The LDF plan to locate 2000 houses next to BT is (by implication from its alignment to the BT planning application) predicated on the creation of 2000 new jobs at the Adastral Park Site (we assume this means net additional jobs), and that some of the people who come to work there will live in the new houses in carbon friendly harmony.
NANT very much welcomes this attempt to create new jobs, but believes the 2000 jobs figure is completely unrealistic, and disputes the view that building houses adjacent to the business park is a logical or environmentally sound conclusion. We also argue that the vast majority of people who would live on the site would work elsewhere, and that the prospects for jobs growth to meet their needs elsewhere in the district are highly questionable.
JOBS PROSPECTS AT ADASTRAL PARK
- Nine years ago the SCDC Local Plan First Alteration said they should plan for an extra 3000-3500 jobs at the BT site by about 2010. The fact is that there are fewer permanent jobs on site than 10 years ago. BT made redundant many local highly qualified staff, apparently to save money by outsourcing to off shore companies.
- The goal of creating 2000 new jobs in the next 10 years is challenging to say the least, in a world market that is much less favourable than it was 10 years ago with, for example, even greater competition from the far east.
- It is well known that many of the people who now work at the site are overseas staff on temporary employment work permits. Other companies on site are systems suppliers to BT with a small numbers of staff on site (generally with their head offices in the Thames Valley area).
- BT is desperate to promote the notion that the business park is already attracting new businesses. This press event about Huawei is a good example of BT spin. Huawei’s local office has actually been based in Barrack Square just outside BT for at least 2 years – all that has happened is that they have moved to offices inside Adastral Park. Huawei are an equipment supplier to BT and most of their 70 or so staff here are Chinese nationals who rent accommodation in Ipswich.
- Industries tend to locate close to good transport links. Within a 70 mile radius of London this location is about as far as it is possible to get from motorways and international airports.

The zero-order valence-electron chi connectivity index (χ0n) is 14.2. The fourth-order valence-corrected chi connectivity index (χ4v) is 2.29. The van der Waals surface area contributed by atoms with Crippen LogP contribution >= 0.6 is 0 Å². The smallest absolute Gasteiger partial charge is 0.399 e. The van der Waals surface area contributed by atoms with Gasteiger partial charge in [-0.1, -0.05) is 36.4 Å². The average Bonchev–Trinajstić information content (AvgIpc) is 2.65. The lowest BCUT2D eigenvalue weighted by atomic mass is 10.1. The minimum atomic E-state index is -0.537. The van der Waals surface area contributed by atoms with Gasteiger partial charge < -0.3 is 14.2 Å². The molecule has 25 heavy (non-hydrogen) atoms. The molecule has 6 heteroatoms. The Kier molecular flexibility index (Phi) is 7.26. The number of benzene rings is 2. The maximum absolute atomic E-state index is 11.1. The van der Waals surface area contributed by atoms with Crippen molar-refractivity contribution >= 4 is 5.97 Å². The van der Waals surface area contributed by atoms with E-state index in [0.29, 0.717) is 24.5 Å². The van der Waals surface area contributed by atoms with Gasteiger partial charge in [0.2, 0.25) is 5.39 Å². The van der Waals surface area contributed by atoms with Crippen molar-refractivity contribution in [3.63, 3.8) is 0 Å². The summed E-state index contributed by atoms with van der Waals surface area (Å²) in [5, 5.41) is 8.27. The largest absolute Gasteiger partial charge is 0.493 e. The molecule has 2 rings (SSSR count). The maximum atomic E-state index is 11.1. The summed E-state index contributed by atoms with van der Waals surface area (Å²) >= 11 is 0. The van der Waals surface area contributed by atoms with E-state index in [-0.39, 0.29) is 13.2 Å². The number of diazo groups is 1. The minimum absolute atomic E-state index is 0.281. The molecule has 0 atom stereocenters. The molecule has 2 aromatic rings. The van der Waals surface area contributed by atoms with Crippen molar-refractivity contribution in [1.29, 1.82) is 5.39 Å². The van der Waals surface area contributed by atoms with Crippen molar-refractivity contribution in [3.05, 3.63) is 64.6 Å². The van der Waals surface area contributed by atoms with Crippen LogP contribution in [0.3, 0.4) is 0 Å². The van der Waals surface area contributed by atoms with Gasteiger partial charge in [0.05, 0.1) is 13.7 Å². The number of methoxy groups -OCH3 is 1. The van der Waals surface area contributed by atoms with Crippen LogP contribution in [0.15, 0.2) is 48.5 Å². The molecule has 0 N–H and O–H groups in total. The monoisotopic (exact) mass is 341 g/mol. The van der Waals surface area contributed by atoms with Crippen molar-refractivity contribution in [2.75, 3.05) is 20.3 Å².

- BT’s residential planning application emphasises what their contribution to the local economy is, but they do not commit to remain here in the long term, even if they got planning permission for the business and/or housing developments.
- If these jobs prospects are real why has is there no publicly available study into how and when these jobs will be created? Furthermore why is there no breakdown of the number of people currently employed on the site? A 50 page study was published in May 2010 into the Economic Impact of the Port and Logistics Sectors and their future jobs growth, but no equivalent study has been published relating the Adastral Business Park proposition.
- To press ahead with building the largest residential development SCDC has ever seen, on a highly controversial greenfield site in an environmentally sensitive area, without basic evidence of jobs, housing needs etc is not the right way to manage the long term future of the District as a whole.
JOB PROSPECTS IN THE DISTRICT AS A WHOLE
- SCDC have said to EERA “There is a strong link between employment/economic growth and the need for new housing. Analysis of the current proposed jobs to be created to meet the RSS target to 2021 indicate that this will not be met and that extrapolating this forward to 2031 suggests this may not meet the 2021 target.(Source:- Para 3 of East of England plan to 2031, Consultation on Scenarios for Housing Growth, September 2009, response on behalf of Suffolk Coastal District Council).
- So SCDC believes that in 20 years the number of new jobs in the District as a whole may not even meet the 10 year job forecast on which the RSS housing targets are based.
- If this is the case, now that the RSS has been scrapped, why is SCDC not publicly committing to completely review its housing targets and establish the real demand for housing for local needs? When SCDC talks about (in their 10 June statement) “meeting the proven need for more homes for our residents”, there is no proven need, and SCDC’s statement above demonstrates this. The RSS targets do not stand up to scrutiny.
JOBS AND SUSTAINABILITY
- Travel to work and proximity to jobs. If the jobs do not materialise at Adastral Park then the travel work radius for residents there will large. SCDC’s consultants said in an earlier LDF consultation round that this site was the furthest from other employment centres of the sites originally considered.
- Dispersed housing. SCDC admit that an attraction of the BT application is that the infrastructure funding (S106) can be negotiated with a single developer. This argument has two fundamental weaknesses. If, as we believe, there is no justification for this number of houses, then there is no need for the infrastructure. Also, by centralising housing in a single site, it prevents houses being built where they are needed, close to local jobs, and especially the proven need for housing in the rural areas.
- We believe that SCDC should:-
- Revise downwards its housing forecasts to reflect realistic jobs prospects
- Should work on the realistic assumption that what jobs are created will be spread around the district
- Should therefore adopt a strategy of planning dispersed housing closer to local jobs (ironically this would align with the option put forward in the first round of LDF public consultation, which won most support, but was rejected by the Council).
- Should not be enticed by the carrot of a single S106 pot of money when the proposed single large development would not meet the long term needs of the District as a whole.
Other items on Employment follow: